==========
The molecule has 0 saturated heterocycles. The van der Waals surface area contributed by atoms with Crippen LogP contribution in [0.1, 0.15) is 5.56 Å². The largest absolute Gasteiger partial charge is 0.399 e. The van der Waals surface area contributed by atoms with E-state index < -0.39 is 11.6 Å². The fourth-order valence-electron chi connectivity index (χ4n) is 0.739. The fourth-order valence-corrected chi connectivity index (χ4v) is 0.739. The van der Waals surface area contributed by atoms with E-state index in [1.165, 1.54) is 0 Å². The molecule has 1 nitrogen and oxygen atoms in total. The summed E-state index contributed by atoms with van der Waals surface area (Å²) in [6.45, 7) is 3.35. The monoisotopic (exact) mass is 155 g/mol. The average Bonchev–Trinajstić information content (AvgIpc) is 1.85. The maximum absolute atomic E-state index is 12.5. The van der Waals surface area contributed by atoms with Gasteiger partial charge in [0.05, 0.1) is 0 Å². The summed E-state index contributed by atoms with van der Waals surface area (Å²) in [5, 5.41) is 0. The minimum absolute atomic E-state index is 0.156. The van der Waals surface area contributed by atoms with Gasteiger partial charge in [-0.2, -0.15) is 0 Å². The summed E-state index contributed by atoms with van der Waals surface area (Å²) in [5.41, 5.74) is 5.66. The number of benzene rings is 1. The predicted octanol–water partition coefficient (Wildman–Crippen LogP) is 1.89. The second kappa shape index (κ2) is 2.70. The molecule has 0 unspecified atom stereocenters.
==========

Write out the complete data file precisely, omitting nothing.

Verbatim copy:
The molecule has 0 saturated heterocycles. The van der Waals surface area contributed by atoms with Crippen LogP contribution in [0.1, 0.15) is 5.56 Å². The largest absolute Gasteiger partial charge is 0.399 e. The van der Waals surface area contributed by atoms with E-state index < -0.39 is 11.6 Å². The fourth-order valence-electron chi connectivity index (χ4n) is 0.739. The fourth-order valence-corrected chi connectivity index (χ4v) is 0.739. The van der Waals surface area contributed by atoms with E-state index in [1.165, 1.54) is 0 Å². The molecule has 1 nitrogen and oxygen atoms in total. The summed E-state index contributed by atoms with van der Waals surface area (Å²) in [6.45, 7) is 3.35. The monoisotopic (exact) mass is 155 g/mol. The average Bonchev–Trinajstić information content (AvgIpc) is 1.85. The maximum absolute atomic E-state index is 12.5. The van der Waals surface area contributed by atoms with Gasteiger partial charge in [0.05, 0.1) is 0 Å². The summed E-state index contributed by atoms with van der Waals surface area (Å²) in [5, 5.41) is 0. The minimum absolute atomic E-state index is 0.156. The van der Waals surface area contributed by atoms with Gasteiger partial charge in [-0.2, -0.15) is 0 Å². The summed E-state index contributed by atoms with van der Waals surface area (Å²) in [5.41, 5.74) is 5.66. The number of benzene rings is 1. The predicted octanol–water partition coefficient (Wildman–Crippen LogP) is 1.89. The second kappa shape index (κ2) is 2.70. The molecule has 0 unspecified atom stereocenters.